free markets, free culture

Brooklyn Museum adds API; Matt Dickman explains API to marketers

with 2 comments

Museum gets it

Museum "gets it"

Matt Dickman is a techno-marketer — he explains, in plain English, technical terms that “confuse or intimidate marketers.”

Take API for example, one of the core tenets of web 2.0. There’s a lot of tech jargon behind this “Application Programming Interface” but Matt breaks it down in a 3-minute whiteboard video, “What is an API?”

Basically, an API gives people a “key” to a company’s data. Your API key lets you do what you want with the company’s data, within limits.

This is like Google giving you access to their maps, so people have the ability to make crazy maps that no self-respecting company would touch, such as “She Went of Her Own Accord”, a Google maps mashup comprised entirely of location-based jokes, i.e. place names that are puns.

Cool enough. And what if the company is a museum? What does an API bring to that organization and its marketing?

Enter the Brooklyn Museum, which this week launched an API of their collection. This API key consists of “a set of methods that return structured data and links to images from the museum’s collections.” It works nicely with “Tag! You’re It!”, the museum’s previous foray into tagging their online collection.

So, awesome, you get to mash up all the pretty art in the Brooklyn Museum’s collection. What’s the benefit from this kind of work?

Even the museum blog doesn’t pretend to know the answers:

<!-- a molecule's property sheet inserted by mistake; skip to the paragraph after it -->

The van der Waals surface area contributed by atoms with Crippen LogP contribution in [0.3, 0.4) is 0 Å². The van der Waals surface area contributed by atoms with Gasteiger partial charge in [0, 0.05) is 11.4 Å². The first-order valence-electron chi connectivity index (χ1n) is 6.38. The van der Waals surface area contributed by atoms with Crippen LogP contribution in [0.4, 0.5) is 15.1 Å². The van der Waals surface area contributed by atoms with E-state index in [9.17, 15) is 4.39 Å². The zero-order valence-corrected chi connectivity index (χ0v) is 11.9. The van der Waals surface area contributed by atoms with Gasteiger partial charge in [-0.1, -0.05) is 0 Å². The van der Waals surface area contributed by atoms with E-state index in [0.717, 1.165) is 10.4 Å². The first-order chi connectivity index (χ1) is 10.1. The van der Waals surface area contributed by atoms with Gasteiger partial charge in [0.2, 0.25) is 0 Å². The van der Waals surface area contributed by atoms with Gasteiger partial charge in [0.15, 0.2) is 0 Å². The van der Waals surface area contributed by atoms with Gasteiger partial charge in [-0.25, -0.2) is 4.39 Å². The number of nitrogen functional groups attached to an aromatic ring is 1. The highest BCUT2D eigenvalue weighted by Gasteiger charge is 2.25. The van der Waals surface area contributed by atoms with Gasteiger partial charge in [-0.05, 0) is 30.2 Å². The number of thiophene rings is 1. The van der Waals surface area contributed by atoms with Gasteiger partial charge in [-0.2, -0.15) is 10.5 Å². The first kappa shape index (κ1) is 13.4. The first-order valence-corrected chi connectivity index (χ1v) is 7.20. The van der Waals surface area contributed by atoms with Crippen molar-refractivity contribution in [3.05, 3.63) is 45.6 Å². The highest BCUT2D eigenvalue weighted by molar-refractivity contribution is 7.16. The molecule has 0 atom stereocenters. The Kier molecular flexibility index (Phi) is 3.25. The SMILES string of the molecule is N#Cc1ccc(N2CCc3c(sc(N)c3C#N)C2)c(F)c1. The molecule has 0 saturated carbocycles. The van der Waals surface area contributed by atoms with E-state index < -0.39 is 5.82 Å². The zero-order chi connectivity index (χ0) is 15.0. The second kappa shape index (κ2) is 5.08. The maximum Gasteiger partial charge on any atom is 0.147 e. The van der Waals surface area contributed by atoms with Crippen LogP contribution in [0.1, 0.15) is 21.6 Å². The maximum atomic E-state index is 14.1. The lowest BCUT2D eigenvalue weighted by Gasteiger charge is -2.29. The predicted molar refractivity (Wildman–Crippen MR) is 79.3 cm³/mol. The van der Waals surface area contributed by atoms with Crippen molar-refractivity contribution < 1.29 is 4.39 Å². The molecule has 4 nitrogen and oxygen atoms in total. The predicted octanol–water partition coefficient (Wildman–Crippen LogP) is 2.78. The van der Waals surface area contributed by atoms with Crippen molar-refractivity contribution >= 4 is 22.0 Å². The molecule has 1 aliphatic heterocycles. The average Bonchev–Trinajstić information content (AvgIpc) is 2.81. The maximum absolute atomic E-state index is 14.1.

There’s a wonderful X factor to all this—that we just don’t know what interesting something that someone will come up with—so it is exciting to wait and see. One thing we do know is people within our own industry have been working to create various pan-institution collection databases. By releasing our API, Brooklyn Museum data can now be included in these endeavors without requiring more staff time from us (something that would have been impossible prior to the API). The API offers us a way to share our data in a very democratic way—the work we do on the API can benefit all developers working with our collection online—not just major projects coming out of the non-profit sector.”

Lesson learned: APIs introduce the X Factor… hope you like surprises.

All images owned by Brooklyn Museum are licensed under Creative Commons Attribution-NonCommercial-NoDerviatives license.

All images owned by Brooklyn Museum are licensed under Creative Commons Attribution-NonCommercial-NoDerviatives license.


Written by @hellopanelo

March 6, 2009 at 1:45 pm

2 Responses

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  1. I love what the Brooklyn Museum has done! Though, can imagine the hours and hours spent photographing and documenting their collections…what an amazing way to share themselves with the world.

    Amy Chiu

    March 7, 2009 at 5:35 pm

  2. amy, i noticed some of the collection is available as thumbnails only, not the full image, out of copyright respect for the artist.

    of course, when you talk about museums sharing themselves with the world, Google once again stole the show with its Google Earth 3D rendering of the Prado museum…


    March 9, 2009 at 8:50 pm

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